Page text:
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While the world of litigation funding is often castigated into the realms of the seedy boardrooms of evil banking corporations, litigation funders are taking big risks, particularly given that third party litigation funders are prohibited from having any say in the actual litigation. Not every third party funded case is Peter Thiel paying for Hulk Hogan's litigation against Gawker.
Recently, there have been public concerns over litigation funders having dubious motives, beyond just maximizing investment profits, as well as some proposed legislation.
Can Attorneys Burn Litigation Funding Companies?
Some attorneys may be able to take a sigh of relief thanks to a recent appellate decision. In short, the appellate court in Illinois held that an attorney could not be held liable for a litigation funding company not getting paid back by a client after a settlement. Although the court opined that the attorney may have crossed ethical lines, it also found that the funding company had no rights to enforce against the law firm. Basically, the agreement was not between the attorney and funder, but rather between the client and funder.
Unfortunately, as the appellate decision suggests, if a client demands that you disburse funds to them rather than to a litigation funding company, you'll still be in a pickle. That's because you're more than likely to be duty bound to the train tracks thanks to those pesky ethical standards. Despite the conundrum of duties, one judge penned a special concurrence seemingly only to voice his "serious ethical concerns" with how the law firm handled the matter.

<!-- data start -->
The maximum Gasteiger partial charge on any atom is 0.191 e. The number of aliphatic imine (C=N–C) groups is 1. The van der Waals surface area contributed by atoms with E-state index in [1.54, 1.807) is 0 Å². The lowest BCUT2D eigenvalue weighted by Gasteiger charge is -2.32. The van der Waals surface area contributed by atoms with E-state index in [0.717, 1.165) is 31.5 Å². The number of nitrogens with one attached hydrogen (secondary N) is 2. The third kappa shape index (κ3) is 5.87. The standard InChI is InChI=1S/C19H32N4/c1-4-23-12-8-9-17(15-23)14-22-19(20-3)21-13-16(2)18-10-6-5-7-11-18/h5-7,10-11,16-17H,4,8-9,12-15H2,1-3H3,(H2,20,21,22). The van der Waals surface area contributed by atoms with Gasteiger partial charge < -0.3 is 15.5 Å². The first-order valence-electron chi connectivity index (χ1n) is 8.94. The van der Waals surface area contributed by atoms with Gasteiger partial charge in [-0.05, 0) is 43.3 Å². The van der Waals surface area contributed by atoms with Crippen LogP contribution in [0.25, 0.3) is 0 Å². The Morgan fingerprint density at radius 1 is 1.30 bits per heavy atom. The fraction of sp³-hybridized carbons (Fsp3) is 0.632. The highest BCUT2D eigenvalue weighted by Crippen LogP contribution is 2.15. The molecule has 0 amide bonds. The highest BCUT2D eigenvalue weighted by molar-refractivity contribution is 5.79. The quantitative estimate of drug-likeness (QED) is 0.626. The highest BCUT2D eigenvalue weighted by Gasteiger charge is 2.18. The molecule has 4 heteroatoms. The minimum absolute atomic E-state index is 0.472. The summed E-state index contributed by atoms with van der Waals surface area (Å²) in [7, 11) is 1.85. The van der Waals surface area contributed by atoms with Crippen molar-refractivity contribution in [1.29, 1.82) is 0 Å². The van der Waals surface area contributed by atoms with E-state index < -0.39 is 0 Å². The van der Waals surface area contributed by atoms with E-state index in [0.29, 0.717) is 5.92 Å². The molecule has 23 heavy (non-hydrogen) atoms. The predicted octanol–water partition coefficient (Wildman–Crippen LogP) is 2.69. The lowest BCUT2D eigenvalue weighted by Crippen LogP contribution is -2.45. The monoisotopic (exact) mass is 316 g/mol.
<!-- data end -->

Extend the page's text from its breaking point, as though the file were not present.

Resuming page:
Generally, litigation funders want to talk to the attorney about the case before agreeing to fund the matter, and may even request paperwork verifying representation. Then, once funds are disbursed, they may request status updates as to whether the case is still active or settled. Attorneys need to be careful about what information they share, and how, and to whom, they share it with, when helping clients securing litigation funding.
Litigation Funding Is
Litigation funding is not an industry companies are fighting to break into, but it can be a low risk, high reward industry, despite the seemingly high risk of litigation. Often the loans to individual litigants are for relatively small sums, like $1,500, in seemingly simple and straightforward cases. Often, those loans are able to help clients who are hurting financially after an injury, loss of employment, or other tragedy, that may or may not be related to their legal matter.
Whereas it would be highly questionable under most, if not all, state ethical standards for an attorney to advance a client money against their case as security, or even to loan a client money, a third party funding company can actually bridge that gap.